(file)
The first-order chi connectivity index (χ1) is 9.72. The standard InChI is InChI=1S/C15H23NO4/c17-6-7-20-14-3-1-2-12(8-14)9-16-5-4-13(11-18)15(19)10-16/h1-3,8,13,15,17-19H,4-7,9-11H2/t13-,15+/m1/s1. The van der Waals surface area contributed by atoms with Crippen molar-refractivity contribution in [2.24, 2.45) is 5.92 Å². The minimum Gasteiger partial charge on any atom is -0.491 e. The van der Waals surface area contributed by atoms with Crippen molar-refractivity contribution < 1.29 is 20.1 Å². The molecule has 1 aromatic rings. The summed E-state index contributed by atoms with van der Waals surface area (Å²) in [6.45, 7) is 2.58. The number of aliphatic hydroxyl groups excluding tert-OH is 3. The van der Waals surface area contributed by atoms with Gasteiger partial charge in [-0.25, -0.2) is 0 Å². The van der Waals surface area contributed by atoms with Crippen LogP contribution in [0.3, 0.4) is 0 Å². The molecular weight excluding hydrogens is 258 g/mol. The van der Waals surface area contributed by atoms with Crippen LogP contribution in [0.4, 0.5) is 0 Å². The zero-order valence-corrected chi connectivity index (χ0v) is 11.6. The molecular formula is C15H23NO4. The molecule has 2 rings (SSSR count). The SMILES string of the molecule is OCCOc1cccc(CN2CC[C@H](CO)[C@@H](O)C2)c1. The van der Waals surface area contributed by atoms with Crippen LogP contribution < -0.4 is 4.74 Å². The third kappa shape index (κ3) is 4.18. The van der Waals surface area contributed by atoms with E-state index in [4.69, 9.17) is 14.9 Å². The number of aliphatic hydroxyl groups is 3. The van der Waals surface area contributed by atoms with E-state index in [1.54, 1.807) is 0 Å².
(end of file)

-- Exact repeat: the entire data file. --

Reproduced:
The first-order chi connectivity index (χ1) is 9.72. The standard InChI is InChI=1S/C15H23NO4/c17-6-7-20-14-3-1-2-12(8-14)9-16-5-4-13(11-18)15(19)10-16/h1-3,8,13,15,17-19H,4-7,9-11H2/t13-,15+/m1/s1. The van der Waals surface area contributed by atoms with Crippen molar-refractivity contribution in [2.24, 2.45) is 5.92 Å². The minimum Gasteiger partial charge on any atom is -0.491 e. The van der Waals surface area contributed by atoms with Crippen molar-refractivity contribution < 1.29 is 20.1 Å². The molecule has 1 aromatic rings. The summed E-state index contributed by atoms with van der Waals surface area (Å²) in [6.45, 7) is 2.58. The number of aliphatic hydroxyl groups excluding tert-OH is 3. The van der Waals surface area contributed by atoms with Gasteiger partial charge in [-0.25, -0.2) is 0 Å². The van der Waals surface area contributed by atoms with Crippen LogP contribution in [0.3, 0.4) is 0 Å². The molecular weight excluding hydrogens is 258 g/mol. The van der Waals surface area contributed by atoms with Crippen LogP contribution in [0.4, 0.5) is 0 Å². The zero-order valence-corrected chi connectivity index (χ0v) is 11.6. The molecular formula is C15H23NO4. The molecule has 2 rings (SSSR count). The SMILES string of the molecule is OCCOc1cccc(CN2CC[C@H](CO)[C@@H](O)C2)c1. The van der Waals surface area contributed by atoms with Crippen LogP contribution < -0.4 is 4.74 Å². The third kappa shape index (κ3) is 4.18. The van der Waals surface area contributed by atoms with E-state index in [4.69, 9.17) is 14.9 Å². The number of aliphatic hydroxyl groups is 3. The van der Waals surface area contributed by atoms with E-state index in [1.54, 1.807) is 0 Å².